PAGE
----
Monday, September 10, 2012

TIFF 2012: The Impossible

I am so glad that TIFF allows me to see something as spectacular as this film early, so that I can go off and tell everyone that they need to see it. THE IMPOSSIBLE is one of those films.

The 2004 Tsunami is one of those events in my life that I was old enough to be truly affected by, and also one which I vividly recall from the news footage and stories that rose up out of the aftermath. It was one of those moments where our planet shrugs and we realize just whose grace it is by which we live on it. It was a horrific tragedy that tore people apart, brought them together, and as the director himself (J. A. Bayona) said after our screening, "wiped away race, country and all else"...reducing those people affected directly by it to simply...human beings trying to survive.

The narrative focuses in on a family vacationing in Thailand at a beach resort, and when the tsunami strikes without warning they are ripped from the resort on chaotic tides that destroy nearly everything in their path, and a passing tree branch can spell horrific death as easily as a wrecked car can. The  family (played to perfection by Naomi Watts, Tom Holland, Samuel Joslin, Oaklee Pendergast, and Ewan McGregor) not only have to survive the initial wave, but also have to attempt to survive wounds, separation and despair after the fact. These specific events are based on an actual Spanish family, and that fact makes the story pluck a louder chord with the audience. 

I want to call special attention to Tom Holland who plays the eldest son Lucas who utterly carries the film on his shoulders. As big as the name stars are, Holland's present and stripped bare performance coupled with his on screen chemistry with Naomi Watts (who plays his mother Maria) just makes him shine. Enough that people in the audience commented on it repeatedly, echoing what we were all thinking. Speaking of Watts, who is always very good, I do believe she's turned in an award-worthy performance here. Both she and McGregor are able to translate the role of not only parents dealing with separation from their children, but from each other. It was also noted in the Q&A that some of the extras in certain scenes were REAL survivor's of the 2004 ordeal, and that the hotel that they shot at in Thailand was the very same hotel that the family stayed at.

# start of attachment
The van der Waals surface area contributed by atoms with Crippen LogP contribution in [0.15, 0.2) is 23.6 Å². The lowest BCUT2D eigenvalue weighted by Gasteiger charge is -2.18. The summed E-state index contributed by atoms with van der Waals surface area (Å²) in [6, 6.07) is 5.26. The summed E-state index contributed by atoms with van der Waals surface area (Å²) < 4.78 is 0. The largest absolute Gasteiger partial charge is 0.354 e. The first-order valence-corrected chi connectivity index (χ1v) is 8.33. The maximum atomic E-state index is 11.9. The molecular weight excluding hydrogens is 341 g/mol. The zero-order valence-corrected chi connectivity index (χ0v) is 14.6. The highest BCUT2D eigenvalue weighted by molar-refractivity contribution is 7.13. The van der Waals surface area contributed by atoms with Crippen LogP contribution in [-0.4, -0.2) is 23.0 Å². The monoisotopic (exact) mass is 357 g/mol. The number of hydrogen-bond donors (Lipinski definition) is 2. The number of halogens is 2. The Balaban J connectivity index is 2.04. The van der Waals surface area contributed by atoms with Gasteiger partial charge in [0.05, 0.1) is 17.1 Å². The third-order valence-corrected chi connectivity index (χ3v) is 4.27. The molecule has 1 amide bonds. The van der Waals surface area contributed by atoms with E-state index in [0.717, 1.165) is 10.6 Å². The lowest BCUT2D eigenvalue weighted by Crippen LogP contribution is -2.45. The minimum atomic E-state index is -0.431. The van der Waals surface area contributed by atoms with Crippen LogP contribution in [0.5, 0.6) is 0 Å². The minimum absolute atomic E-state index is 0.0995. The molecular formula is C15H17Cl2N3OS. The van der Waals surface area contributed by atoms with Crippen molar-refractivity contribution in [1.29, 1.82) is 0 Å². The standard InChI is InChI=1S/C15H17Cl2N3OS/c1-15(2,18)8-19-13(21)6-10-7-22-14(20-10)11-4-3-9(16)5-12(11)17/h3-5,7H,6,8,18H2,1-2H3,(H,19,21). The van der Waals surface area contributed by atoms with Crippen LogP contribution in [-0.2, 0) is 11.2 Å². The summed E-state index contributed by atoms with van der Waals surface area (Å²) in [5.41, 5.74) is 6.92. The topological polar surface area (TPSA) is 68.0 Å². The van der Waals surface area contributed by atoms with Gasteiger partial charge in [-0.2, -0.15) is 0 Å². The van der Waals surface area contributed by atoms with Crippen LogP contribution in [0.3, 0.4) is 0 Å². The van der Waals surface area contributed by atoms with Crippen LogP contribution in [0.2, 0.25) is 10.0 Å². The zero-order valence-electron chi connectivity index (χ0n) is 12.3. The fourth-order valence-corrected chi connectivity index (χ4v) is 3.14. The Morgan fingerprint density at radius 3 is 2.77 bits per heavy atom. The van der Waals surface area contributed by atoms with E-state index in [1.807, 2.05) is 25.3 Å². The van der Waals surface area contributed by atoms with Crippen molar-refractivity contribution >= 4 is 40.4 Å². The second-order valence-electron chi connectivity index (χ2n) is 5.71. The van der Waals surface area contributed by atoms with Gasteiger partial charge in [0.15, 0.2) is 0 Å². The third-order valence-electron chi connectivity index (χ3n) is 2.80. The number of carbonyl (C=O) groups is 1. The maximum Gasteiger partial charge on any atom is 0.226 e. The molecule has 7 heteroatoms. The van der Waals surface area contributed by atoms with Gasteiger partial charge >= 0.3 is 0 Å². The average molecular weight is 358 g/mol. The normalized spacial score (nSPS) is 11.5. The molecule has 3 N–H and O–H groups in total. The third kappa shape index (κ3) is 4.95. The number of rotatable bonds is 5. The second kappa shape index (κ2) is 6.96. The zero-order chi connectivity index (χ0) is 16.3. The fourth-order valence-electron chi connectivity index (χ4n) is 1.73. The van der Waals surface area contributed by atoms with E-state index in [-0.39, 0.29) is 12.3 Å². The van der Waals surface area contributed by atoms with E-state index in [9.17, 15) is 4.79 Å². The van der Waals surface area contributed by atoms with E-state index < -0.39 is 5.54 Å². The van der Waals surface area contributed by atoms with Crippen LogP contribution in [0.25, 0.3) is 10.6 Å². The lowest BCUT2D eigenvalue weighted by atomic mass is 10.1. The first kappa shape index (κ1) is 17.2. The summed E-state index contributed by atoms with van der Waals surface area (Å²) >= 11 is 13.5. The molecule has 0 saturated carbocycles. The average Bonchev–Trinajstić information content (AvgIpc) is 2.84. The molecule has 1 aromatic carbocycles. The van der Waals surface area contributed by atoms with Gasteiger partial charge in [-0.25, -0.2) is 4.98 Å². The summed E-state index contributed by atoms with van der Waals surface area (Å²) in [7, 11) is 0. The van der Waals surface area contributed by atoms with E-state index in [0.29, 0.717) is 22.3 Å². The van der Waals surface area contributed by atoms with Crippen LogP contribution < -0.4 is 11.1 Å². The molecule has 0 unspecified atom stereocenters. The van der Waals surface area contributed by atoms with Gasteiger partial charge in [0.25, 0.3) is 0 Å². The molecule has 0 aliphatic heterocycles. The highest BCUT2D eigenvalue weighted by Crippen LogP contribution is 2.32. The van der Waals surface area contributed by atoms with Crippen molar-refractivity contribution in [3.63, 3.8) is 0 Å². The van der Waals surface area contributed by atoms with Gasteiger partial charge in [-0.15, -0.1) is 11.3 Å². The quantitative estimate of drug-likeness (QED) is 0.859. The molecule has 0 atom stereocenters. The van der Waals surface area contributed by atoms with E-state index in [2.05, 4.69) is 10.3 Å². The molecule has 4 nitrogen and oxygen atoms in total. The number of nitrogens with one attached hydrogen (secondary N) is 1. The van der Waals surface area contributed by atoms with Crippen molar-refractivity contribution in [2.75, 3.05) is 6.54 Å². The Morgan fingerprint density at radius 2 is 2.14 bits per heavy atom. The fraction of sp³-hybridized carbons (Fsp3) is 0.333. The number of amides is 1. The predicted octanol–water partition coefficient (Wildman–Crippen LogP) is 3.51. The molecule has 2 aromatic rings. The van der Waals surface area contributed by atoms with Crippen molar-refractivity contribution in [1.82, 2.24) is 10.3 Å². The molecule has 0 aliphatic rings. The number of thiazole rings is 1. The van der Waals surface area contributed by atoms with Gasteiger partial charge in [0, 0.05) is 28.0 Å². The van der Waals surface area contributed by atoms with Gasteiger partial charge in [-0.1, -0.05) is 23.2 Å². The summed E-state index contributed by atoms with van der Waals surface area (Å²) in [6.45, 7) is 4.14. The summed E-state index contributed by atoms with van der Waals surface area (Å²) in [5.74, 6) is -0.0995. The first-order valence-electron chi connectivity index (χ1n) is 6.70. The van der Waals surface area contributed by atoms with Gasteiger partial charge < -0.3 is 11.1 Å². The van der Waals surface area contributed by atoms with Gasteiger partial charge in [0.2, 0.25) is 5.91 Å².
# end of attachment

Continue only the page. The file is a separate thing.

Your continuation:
Now, Spain has been hiding something from us. This is a Spanish production (first and foremost), but the country has apparently been hiding their secret weapon screenwriter Sergio G. Sánchez, because this man can WRITE! I attended another film (see my review for FIN (THE END)) that he wrote and consider me just blown away by his ability with crafting subtlety, poignancy and true feeling. As someone pointed out in the Q&A to him, EVERY SINGLE emotional moment is totally, unforgettably earned. This is a tough thing to do and Sánchez needs to be truly proud of how he accomplishes this here in THE IMPOSSIBLE. I am certainly not afraid to admit that I sobbed at least a few times during the screening and from the sniffles and eye-wiping that was occurring around me I am pretty sure I wasn't the only one. The second part of that equation is definitely the direction, and Bayona proves that his debut film (THE ORPHANAGE) being so well-received was not a fluke, THE IMPOSSIBLE is the real deal. It's an important event, and the aftermath especially is something we need to pay attention to. Bayona approaches each shot and scene with the same verve and quality, but with an unforgettable viscera that will haunt you long after you've left your seat. The carnage, bone cracking and blood spurting, is not shied away from, but that direction allows us to FEEL the event ourselves. Bayona throws you into the 2004 tsunami as much as he can do from a theatre seat. It's difficult, tense, and seat grippingly real. 

So far, if I were to choose a favourite film of the festival so far it would most certainly be THE IMPOSSIBLE. It is magnificent, and will continue to affect me for a while yet as I'm truly still trying to process it all. I do believe it will be out this winter in North America, and I really think everyone should get out to see it. THE IMPOSSIBLE is an absolute home-run, and further evidence that the Spanish film industry is a force to be reckoned with.

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